A website without great navigation can be like the clearance rack at Urban Outfitters. It is full of hidden gems, but sizes and types of apparel are all mixed up. You’re often left wondering if the effort of sorting through the options is even worth scoring that great deal.
Navigation is crucial for both users and search engines to effectively use your website. For most sites, navigation is ever-evolving as new content is added and business priorities shift. Changes can be costly and can have a trickle-down effect, making touching the navigation a nightmare for marketers who have multiple internal teams to please.
At Seer we do our best to do right by the user first, and search engines second. Approaching your navigation should be no different. In this post, you’ll learn how to get the answers from your users as well as how to:
- Confirm if you should update your navigation
- Back up this confirmation with data
- Form a low-risk plan-of-attack for SEO
- Visualize proposed changes to get buy-in
- Measure your efforts
- Monitor, tweak and refine your navigation over time
Audience interviews and moderated user testing can provide valuable insights when figuring out where to start, or if you should even touch your navigation at all.
If you’re not sold on audience research, check out this direct quote from a real user. It didn’t feel great to hear, but it sure helped us identify that there was a problem:
“I did find that I would click buttons and end up in some place that I’d been before, or I’d go down one rabbit hole and end up in another rabbit hole, and there were just a lot of places to go.”
Your goals in this step should depend on the greater goals for your website. For example, if your goal is to increase conversions, the goal of audience research should be to:
- Learn if there are areas of your site where conversions can happen that users can’t find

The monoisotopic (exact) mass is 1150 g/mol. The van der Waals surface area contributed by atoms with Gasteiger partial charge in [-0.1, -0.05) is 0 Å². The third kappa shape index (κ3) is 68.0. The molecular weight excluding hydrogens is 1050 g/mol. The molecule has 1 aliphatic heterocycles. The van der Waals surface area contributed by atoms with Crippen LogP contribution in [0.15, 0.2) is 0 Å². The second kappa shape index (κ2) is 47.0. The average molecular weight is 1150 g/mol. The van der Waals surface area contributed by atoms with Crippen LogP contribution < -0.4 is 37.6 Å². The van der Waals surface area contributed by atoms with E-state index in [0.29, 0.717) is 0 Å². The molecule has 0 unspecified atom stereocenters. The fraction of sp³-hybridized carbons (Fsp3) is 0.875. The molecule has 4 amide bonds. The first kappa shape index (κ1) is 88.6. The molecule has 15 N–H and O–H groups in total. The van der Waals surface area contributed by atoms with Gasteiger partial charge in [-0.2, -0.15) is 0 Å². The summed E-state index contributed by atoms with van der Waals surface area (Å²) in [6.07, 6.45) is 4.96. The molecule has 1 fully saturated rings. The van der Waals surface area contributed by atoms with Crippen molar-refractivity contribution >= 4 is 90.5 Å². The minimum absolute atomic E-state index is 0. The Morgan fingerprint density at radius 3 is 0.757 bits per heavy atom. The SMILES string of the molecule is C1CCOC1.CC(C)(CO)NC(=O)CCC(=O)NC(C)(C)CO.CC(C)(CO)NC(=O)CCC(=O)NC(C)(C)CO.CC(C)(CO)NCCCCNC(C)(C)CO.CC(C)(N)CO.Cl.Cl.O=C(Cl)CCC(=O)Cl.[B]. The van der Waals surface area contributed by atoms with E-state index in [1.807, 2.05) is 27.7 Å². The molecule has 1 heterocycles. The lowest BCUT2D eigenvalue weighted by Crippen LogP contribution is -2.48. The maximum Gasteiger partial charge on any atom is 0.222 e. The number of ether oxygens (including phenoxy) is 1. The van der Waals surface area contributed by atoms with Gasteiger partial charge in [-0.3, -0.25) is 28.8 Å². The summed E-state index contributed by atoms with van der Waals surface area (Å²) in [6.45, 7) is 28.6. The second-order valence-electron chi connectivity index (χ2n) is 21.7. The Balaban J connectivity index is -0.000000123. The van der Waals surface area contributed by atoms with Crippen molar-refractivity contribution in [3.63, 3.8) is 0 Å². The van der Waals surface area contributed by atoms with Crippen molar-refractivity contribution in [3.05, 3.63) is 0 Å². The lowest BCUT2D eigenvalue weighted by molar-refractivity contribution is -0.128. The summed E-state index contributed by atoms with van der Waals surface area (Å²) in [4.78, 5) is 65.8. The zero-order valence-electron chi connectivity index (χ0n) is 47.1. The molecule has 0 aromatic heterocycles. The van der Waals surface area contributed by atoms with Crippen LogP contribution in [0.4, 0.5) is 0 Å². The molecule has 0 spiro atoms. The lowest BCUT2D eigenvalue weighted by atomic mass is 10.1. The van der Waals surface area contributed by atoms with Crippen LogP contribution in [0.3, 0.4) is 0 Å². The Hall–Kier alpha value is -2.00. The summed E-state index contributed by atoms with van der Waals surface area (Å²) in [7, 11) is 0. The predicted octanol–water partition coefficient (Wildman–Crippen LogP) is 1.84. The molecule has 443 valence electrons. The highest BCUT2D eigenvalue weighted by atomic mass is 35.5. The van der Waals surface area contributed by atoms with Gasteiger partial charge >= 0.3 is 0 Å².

- Learn if users struggle to navigate through your conversion funnel after landing
Here are some example questions to ask the audience that might lead you toward these insights:
|Question so ask the audience||Insight gained|
|“What, if anything, almost kept you from [filling out a form, buying an item, etc.]?”||Identifying friction points is the first step in figuring out if there’s an issue.|
|“How did you make comparisons between two solutions that fit your needs? Was anything unclear?”||Perhaps you do clarify this on your site, but users aren’t able to find it. Your next step should be making this information front-and-center, whether that means through strategic internal linking or making it a part of your navigation.|
|“Knowing what you know now (after going through the search process), what information do you wish you had at the time of your search?”||If you already have this content, great! Now you know you need to make it more accessible. If you don’t already have this content, also great! Now you know what content you need to create.|
Audience interviews can also help you determine if there’s a disconnect between the terminology users use and the words you use on your website. For example, if you offer an addiction studies program, but your audience refers to it as “substance abuse counselor program”, they might not inherently know how to navigate your website, and might turn to a competitor who is calling it what they do.
If you’ve ever done qualitative research, you probably know it can be hard to get internal buy-in from “just talking to people.” Using tools like HotJar, CrazyEgg and other heatmapping softwares can give you some quantitative data to supplement your audience research findings.